I was going to ask the same question as dagaetch, about using a combination. Any recommendations for percentages and how to adjust cooking time?
Add me to the list of people who think that sardines and a Manhattan sound like a f***ing awesome way to spend a Wednesday evening. :D
I just got an Anova for Christmas! I did a test run when just making dinner for myself, using a boneless pork chop, just to get the hang of setting up the circulator and making it go. I put it in a Ziploc with some fish sauce, brown sugar, garlic, ginger, galangal, and lime juice, seared it after cooking, and it came out very moist and tasty. The other night, I did a couple of duck breasts with Chinese five-spice mix. Also amazing. I have a couple of strip steaks in the freezer that I intend to do sous vide as well at some point. I'm avoiding getting a vacuum sealer just yet because my birthday is in five days, and I wouldn't be surprised if my husband decided to get me one for that, to go with the Anova (which he also got me). If I don't get one, I will surely be buying one soon. I'll probably also get one of those plastic tubs as well.
My friend's been making frequent use of his Anova, and hasn't mentioned any problems with it. I've used it myself once, and it did an excellent job on the duck breasts I made. Just my own anecdata to add to the heap. :)
Mmm...squash and cheese: two of my favorite things. This might just have to be my contribution to a party this weekend.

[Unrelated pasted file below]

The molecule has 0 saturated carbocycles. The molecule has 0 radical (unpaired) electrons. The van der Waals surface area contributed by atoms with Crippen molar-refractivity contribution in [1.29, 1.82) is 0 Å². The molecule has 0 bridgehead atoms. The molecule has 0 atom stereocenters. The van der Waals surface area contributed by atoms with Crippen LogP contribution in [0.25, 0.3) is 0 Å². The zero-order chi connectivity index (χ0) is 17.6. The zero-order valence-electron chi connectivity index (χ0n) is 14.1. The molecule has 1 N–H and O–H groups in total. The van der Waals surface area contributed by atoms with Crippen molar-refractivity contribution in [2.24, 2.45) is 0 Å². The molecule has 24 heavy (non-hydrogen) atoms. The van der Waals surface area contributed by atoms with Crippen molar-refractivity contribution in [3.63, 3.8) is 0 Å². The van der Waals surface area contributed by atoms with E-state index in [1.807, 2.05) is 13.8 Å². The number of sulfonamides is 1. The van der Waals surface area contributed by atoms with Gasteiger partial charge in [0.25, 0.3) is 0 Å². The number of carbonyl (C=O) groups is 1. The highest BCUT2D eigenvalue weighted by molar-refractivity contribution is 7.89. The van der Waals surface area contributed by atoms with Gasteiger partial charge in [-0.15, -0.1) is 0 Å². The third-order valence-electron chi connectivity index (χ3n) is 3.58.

I finally tried this recipe. It was amazeballs. The cider and the heat combined to make this a perfect autumn drink. I need to make this from my husband: he doesn't like Campari, but wants to, and I think this would be a perfect introduction.
Oh, that all looks amazing! My extended family (or most of it) gets together at my aunt and uncle's place for Thanksgiving, a.k.a. Way Too Much Food.
Appetizers: we usually have plenty of cheeses and crackers, my cousin makes guacamole, my husband will be making his mother's recipe for chopped liver, and my mom makes her retro-licious clam dip.
Turkey: one roasted by the aunt who hosts, one deep fried by another aunt and uncle.
Stuffing: bread stuffing made by my aunt, and a meat stuffing (similar to the filling for a tourtière) made by my Mémère
Sides: my father makes braised cippolini onions, and there are usually either green beans (not the casserole) or some other green vegetable, mashed potatoes, mashed sweet potatoes (no marshmallows), and often some kind of rice dish